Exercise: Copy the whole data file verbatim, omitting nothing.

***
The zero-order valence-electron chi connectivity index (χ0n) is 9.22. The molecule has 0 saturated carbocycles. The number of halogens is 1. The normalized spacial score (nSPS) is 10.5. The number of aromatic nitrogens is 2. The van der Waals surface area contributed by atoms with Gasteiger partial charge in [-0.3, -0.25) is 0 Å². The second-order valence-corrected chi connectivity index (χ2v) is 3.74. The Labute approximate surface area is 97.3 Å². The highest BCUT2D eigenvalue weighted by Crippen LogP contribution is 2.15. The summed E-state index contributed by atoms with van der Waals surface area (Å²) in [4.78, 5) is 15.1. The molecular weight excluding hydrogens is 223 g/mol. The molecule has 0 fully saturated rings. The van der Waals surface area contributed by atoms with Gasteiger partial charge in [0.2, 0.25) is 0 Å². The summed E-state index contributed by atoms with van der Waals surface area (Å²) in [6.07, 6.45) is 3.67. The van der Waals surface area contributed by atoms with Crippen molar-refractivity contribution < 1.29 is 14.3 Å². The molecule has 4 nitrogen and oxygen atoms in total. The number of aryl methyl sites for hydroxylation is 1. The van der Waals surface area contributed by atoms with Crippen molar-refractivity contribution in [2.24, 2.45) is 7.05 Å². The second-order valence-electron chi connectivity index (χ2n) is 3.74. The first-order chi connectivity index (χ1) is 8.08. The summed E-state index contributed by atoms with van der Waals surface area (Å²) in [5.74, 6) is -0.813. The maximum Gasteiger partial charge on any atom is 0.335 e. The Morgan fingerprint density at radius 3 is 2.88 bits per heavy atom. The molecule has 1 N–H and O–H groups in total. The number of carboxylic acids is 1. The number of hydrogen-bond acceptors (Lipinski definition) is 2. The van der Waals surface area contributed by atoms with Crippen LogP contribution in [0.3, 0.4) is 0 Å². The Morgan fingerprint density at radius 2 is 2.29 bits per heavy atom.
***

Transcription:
The zero-order valence-electron chi connectivity index (χ0n) is 9.22. The molecule has 0 saturated carbocycles. The number of halogens is 1. The normalized spacial score (nSPS) is 10.5. The number of aromatic nitrogens is 2. The van der Waals surface area contributed by atoms with Gasteiger partial charge in [-0.3, -0.25) is 0 Å². The second-order valence-corrected chi connectivity index (χ2v) is 3.74. The Labute approximate surface area is 97.3 Å². The highest BCUT2D eigenvalue weighted by Crippen LogP contribution is 2.15. The summed E-state index contributed by atoms with van der Waals surface area (Å²) in [4.78, 5) is 15.1. The molecular weight excluding hydrogens is 223 g/mol. The molecule has 0 fully saturated rings. The van der Waals surface area contributed by atoms with Gasteiger partial charge in [0.2, 0.25) is 0 Å². The summed E-state index contributed by atoms with van der Waals surface area (Å²) in [6.07, 6.45) is 3.67. The van der Waals surface area contributed by atoms with Crippen molar-refractivity contribution < 1.29 is 14.3 Å². The molecule has 4 nitrogen and oxygen atoms in total. The number of aryl methyl sites for hydroxylation is 1. The van der Waals surface area contributed by atoms with Crippen molar-refractivity contribution in [2.24, 2.45) is 7.05 Å². The second-order valence-electron chi connectivity index (χ2n) is 3.74. The first-order chi connectivity index (χ1) is 8.08. The summed E-state index contributed by atoms with van der Waals surface area (Å²) in [5.74, 6) is -0.813. The maximum Gasteiger partial charge on any atom is 0.335 e. The Morgan fingerprint density at radius 3 is 2.88 bits per heavy atom. The molecule has 1 N–H and O–H groups in total. The number of carboxylic acids is 1. The number of hydrogen-bond acceptors (Lipinski definition) is 2. The van der Waals surface area contributed by atoms with Crippen LogP contribution in [0.3, 0.4) is 0 Å². The Morgan fingerprint density at radius 2 is 2.29 bits per heavy atom.